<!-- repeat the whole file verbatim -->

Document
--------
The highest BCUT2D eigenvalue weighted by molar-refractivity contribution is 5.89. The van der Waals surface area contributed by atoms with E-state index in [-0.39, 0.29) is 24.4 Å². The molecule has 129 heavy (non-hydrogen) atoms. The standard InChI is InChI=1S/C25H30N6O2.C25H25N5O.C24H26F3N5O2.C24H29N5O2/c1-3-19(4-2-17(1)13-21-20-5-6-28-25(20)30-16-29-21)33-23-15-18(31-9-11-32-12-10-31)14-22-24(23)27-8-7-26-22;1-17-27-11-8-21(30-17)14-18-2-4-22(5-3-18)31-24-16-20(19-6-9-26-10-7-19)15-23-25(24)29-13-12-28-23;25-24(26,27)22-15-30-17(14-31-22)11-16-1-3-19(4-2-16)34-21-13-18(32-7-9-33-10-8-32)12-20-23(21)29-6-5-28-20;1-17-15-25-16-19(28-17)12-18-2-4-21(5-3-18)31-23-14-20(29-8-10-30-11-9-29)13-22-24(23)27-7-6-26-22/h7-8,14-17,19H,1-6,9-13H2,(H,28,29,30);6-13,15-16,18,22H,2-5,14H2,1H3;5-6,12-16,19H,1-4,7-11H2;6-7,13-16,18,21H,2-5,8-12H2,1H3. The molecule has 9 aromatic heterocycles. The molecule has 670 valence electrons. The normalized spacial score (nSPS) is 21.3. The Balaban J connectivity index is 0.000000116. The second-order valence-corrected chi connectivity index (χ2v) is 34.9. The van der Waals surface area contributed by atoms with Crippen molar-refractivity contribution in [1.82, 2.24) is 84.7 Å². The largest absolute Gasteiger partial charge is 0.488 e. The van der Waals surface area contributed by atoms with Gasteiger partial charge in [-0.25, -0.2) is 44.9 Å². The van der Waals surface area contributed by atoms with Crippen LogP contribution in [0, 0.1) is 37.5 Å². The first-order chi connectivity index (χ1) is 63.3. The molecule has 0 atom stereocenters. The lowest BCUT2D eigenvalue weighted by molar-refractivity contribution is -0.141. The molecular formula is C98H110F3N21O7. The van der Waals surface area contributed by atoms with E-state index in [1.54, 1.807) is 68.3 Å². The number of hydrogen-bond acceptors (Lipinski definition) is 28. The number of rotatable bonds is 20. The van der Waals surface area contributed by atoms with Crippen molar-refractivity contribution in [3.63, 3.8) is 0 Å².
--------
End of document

The highest BCUT2D eigenvalue weighted by molar-refractivity contribution is 5.89. The van der Waals surface area contributed by atoms with E-state index in [-0.39, 0.29) is 24.4 Å². The molecule has 129 heavy (non-hydrogen) atoms. The standard InChI is InChI=1S/C25H30N6O2.C25H25N5O.C24H26F3N5O2.C24H29N5O2/c1-3-19(4-2-17(1)13-21-20-5-6-28-25(20)30-16-29-21)33-23-15-18(31-9-11-32-12-10-31)14-22-24(23)27-8-7-26-22;1-17-27-11-8-21(30-17)14-18-2-4-22(5-3-18)31-24-16-20(19-6-9-26-10-7-19)15-23-25(24)29-13-12-28-23;25-24(26,27)22-15-30-17(14-31-22)11-16-1-3-19(4-2-16)34-21-13-18(32-7-9-33-10-8-32)12-20-23(21)29-6-5-28-20;1-17-15-25-16-19(28-17)12-18-2-4-21(5-3-18)31-23-14-20(29-8-10-30-11-9-29)13-22-24(23)27-7-6-26-22/h7-8,14-17,19H,1-6,9-13H2,(H,28,29,30);6-13,15-16,18,22H,2-5,14H2,1H3;5-6,12-16,19H,1-4,7-11H2;6-7,13-16,18,21H,2-5,8-12H2,1H3. The molecule has 9 aromatic heterocycles. The molecule has 670 valence electrons. The normalized spacial score (nSPS) is 21.3. The Balaban J connectivity index is 0.000000116. The second-order valence-corrected chi connectivity index (χ2v) is 34.9. The van der Waals surface area contributed by atoms with Crippen molar-refractivity contribution in [1.82, 2.24) is 84.7 Å². The largest absolute Gasteiger partial charge is 0.488 e. The van der Waals surface area contributed by atoms with Gasteiger partial charge in [-0.25, -0.2) is 44.9 Å². The van der Waals surface area contributed by atoms with Crippen LogP contribution in [0, 0.1) is 37.5 Å². The first-order chi connectivity index (χ1) is 63.3. The molecule has 0 atom stereocenters. The lowest BCUT2D eigenvalue weighted by molar-refractivity contribution is -0.141. The molecular formula is C98H110F3N21O7. The van der Waals surface area contributed by atoms with E-state index in [1.54, 1.807) is 68.3 Å². The number of hydrogen-bond acceptors (Lipinski definition) is 28. The number of rotatable bonds is 20. The van der Waals surface area contributed by atoms with Crippen molar-refractivity contribution in [3.63, 3.8) is 0 Å².